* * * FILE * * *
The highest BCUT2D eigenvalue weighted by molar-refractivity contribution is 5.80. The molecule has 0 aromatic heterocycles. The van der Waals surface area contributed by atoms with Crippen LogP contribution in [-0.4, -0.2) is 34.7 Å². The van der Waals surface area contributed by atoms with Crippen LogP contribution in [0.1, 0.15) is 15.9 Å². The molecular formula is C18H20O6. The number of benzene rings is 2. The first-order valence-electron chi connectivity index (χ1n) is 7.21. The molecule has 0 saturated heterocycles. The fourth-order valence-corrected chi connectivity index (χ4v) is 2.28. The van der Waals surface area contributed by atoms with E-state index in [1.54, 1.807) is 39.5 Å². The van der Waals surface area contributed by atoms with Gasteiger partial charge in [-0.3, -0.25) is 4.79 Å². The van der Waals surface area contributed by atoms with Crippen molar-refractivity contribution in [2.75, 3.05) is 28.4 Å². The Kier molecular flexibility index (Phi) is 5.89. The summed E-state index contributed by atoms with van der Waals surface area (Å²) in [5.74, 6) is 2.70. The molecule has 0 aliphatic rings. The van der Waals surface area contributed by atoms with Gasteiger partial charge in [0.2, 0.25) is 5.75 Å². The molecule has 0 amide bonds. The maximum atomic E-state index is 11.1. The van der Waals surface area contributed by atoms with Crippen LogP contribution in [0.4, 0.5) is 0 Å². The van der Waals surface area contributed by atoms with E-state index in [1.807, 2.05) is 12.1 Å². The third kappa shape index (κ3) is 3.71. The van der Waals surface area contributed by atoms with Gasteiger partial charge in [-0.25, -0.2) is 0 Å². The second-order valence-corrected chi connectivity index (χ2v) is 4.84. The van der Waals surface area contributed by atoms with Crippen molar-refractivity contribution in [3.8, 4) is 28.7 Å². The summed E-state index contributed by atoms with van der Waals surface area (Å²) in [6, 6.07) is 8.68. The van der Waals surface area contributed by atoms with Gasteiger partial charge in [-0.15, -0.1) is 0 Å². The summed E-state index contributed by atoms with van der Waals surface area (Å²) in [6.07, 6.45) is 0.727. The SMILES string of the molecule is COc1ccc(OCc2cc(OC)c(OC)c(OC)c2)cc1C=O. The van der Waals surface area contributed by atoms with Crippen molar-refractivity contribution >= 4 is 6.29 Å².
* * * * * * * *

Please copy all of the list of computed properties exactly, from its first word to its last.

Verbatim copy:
The highest BCUT2D eigenvalue weighted by molar-refractivity contribution is 5.80. The molecule has 0 aromatic heterocycles. The van der Waals surface area contributed by atoms with Crippen LogP contribution in [-0.4, -0.2) is 34.7 Å². The van der Waals surface area contributed by atoms with Crippen LogP contribution in [0.1, 0.15) is 15.9 Å². The molecular formula is C18H20O6. The number of benzene rings is 2. The first-order valence-electron chi connectivity index (χ1n) is 7.21. The molecule has 0 saturated heterocycles. The fourth-order valence-corrected chi connectivity index (χ4v) is 2.28. The van der Waals surface area contributed by atoms with E-state index in [1.54, 1.807) is 39.5 Å². The van der Waals surface area contributed by atoms with Gasteiger partial charge in [-0.3, -0.25) is 4.79 Å². The van der Waals surface area contributed by atoms with Crippen molar-refractivity contribution in [2.75, 3.05) is 28.4 Å². The Kier molecular flexibility index (Phi) is 5.89. The summed E-state index contributed by atoms with van der Waals surface area (Å²) in [5.74, 6) is 2.70. The molecule has 0 aliphatic rings. The van der Waals surface area contributed by atoms with Gasteiger partial charge in [0.2, 0.25) is 5.75 Å². The molecule has 0 amide bonds. The maximum atomic E-state index is 11.1. The van der Waals surface area contributed by atoms with Crippen LogP contribution in [0.4, 0.5) is 0 Å². The van der Waals surface area contributed by atoms with E-state index in [1.807, 2.05) is 12.1 Å². The third kappa shape index (κ3) is 3.71. The van der Waals surface area contributed by atoms with Gasteiger partial charge in [-0.25, -0.2) is 0 Å². The second-order valence-corrected chi connectivity index (χ2v) is 4.84. The van der Waals surface area contributed by atoms with Crippen molar-refractivity contribution in [3.8, 4) is 28.7 Å². The summed E-state index contributed by atoms with van der Waals surface area (Å²) in [6, 6.07) is 8.68. The van der Waals surface area contributed by atoms with Gasteiger partial charge in [-0.15, -0.1) is 0 Å². The summed E-state index contributed by atoms with van der Waals surface area (Å²) in [6.07, 6.45) is 0.727. The SMILES string of the molecule is COc1ccc(OCc2cc(OC)c(OC)c(OC)c2)cc1C=O. The van der Waals surface area contributed by atoms with Crippen molar-refractivity contribution >= 4 is 6.29 Å².